COLUMBUS, Ohio (WCMH) — A local man said he’s grateful to the staff at the South High Branch of the Columbus Metropolitan Library for their help on his journey decades in the making.

At 46 years old, Terry Magers has overcome several obstacles to earn his college degree, spending several hours a week at the library.

“I couldn’t ask for a better group of people here at the South High Library,” Magers said.

Over the last six years, he’s learned to take advantage of the library’s resources while taking college courses online.

“The actual library resources, they did so much research for me between tests,” Magers said. “I’d have access to printing.”

When he was 21, Magers was forced to quit college and worked two jobs to make ends meet. As he got older, he was diagnosed with an epileptic seizure disorder and post-traumatic stress disorder after he witnessed his stepsister and nephew die in a car accident.

“And I got put on disability for the seizure disorder,” he said.

The University of Phoenix has an online program with an ADA accommodation for his disability. So, at the age of 40, with the help of the library’s staff, Mager started on his journey to a degree in psychology.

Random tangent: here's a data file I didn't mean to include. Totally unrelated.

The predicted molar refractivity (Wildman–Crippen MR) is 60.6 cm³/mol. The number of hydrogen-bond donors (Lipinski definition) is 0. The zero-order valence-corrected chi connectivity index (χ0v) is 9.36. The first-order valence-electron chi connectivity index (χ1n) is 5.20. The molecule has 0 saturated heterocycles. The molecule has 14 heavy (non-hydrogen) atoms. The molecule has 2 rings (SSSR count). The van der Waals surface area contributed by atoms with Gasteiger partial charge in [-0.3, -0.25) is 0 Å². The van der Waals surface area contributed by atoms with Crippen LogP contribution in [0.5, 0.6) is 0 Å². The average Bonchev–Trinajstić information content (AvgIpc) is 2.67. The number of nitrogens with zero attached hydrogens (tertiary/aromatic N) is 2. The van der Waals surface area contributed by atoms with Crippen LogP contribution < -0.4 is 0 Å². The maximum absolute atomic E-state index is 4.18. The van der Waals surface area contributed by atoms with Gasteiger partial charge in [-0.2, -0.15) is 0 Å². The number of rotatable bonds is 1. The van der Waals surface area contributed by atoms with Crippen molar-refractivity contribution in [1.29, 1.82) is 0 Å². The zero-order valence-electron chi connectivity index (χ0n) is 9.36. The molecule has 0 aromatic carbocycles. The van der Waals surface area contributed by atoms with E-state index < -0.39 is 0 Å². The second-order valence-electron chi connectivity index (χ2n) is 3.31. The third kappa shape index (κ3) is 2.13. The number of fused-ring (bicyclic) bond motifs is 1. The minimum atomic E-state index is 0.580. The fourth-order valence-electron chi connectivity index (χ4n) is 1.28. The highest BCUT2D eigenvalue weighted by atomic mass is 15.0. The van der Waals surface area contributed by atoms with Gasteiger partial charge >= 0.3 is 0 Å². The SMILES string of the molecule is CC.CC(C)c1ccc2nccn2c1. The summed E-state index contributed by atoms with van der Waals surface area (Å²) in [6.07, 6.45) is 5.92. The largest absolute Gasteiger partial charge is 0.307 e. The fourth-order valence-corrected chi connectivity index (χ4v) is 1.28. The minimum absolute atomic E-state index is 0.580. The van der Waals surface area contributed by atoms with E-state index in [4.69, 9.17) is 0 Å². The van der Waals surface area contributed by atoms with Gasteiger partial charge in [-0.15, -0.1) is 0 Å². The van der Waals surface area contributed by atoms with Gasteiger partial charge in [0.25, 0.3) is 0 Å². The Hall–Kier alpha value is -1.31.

“I have it in my heart that if I can make a difference in just one person’s life before this Earth, I’ve accomplished something,” he said.

Staff members who’ve helped Mager daily said they welcome students of any age or learning ability to come to the library and take advantage of its resources.

“So, we have subscription databases to research in many different fields,” said librarian Tessa Grindle-de Graaf. “We also have a couple different resources like Help Now and Job Now, where you can practice all sorts of skills and build your technology skills, do your resume, get live tutoring.”

When he finally received his diploma this spring, Mager stopped by the library to show his gratitude to the staff for their support.

“I teared up, I got very emotional,” Grindle-de Graaf said. “I’m very lucky to know Terry’s story and that he shared that with me.”

Mager has been overwhelmed with the response a library social media post of his achievement has received, and he hopes to inspire others on their journey toward higher education.

“If you have a dream to go to college, go and finish it,” he said. “Anybody can do anything if you put your mind to it.”

Mager works as a high school sports official and said that’s a way he can be an active part of the community. He added that he’s now thinking of earning a Master’s degree so he can become a counselor for troubled teens and youth.